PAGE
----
COTs work under the supervision and direction of an ophthalmologist. They are trained to measure visual acuity, instill ocular medications, obtain patient history, perform refractions, instruct paitents regarding medications, tests and procedures, measure intraocular pressure, neutralize spectacle lenses, measure corneal curvature, coordinate patient flow, measure and compare and test pupils.
COTs work primarily in ophthalmologists’ offices or clinics.
The BLS reports employment of medical assistants is projected to grow 18 percent from 2020 to 2030, much faster than the average for all occupations.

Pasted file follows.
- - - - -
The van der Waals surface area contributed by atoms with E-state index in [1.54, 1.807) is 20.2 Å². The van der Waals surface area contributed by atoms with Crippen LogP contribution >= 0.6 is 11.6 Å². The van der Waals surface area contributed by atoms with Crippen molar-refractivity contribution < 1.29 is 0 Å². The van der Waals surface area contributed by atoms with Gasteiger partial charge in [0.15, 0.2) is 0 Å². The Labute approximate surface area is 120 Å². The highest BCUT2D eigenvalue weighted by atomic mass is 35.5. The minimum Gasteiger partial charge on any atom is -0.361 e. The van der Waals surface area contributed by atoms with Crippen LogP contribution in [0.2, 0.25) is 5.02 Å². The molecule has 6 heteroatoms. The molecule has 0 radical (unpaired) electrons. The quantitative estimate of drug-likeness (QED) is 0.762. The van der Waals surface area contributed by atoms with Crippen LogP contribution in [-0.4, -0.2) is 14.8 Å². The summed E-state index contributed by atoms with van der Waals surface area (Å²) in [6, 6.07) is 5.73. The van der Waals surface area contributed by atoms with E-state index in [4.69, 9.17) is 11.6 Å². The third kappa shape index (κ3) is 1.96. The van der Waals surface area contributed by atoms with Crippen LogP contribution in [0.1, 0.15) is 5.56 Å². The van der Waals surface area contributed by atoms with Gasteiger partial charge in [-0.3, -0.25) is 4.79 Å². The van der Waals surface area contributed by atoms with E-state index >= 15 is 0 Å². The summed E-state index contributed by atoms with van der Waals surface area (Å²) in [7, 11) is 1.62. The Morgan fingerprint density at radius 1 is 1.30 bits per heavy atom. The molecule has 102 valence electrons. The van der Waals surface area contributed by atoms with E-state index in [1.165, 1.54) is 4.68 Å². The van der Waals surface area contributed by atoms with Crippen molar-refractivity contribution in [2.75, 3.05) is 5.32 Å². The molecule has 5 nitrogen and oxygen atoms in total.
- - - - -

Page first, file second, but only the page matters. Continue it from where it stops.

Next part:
About 104,400 openings for medical assistants are projected each year, on average, over the decade. Many of those openings are expected to result from the need to replace workers who transfer to different occupations or exit the labor force, such as to retire.
An individual can become a COT via the following pathways:
Licensure is not required in Connecticut.
Joint Commission on Allied Health Personnel in Ophthalmology
2025 Woodlane Drive
St. Paul, MN 55125-2998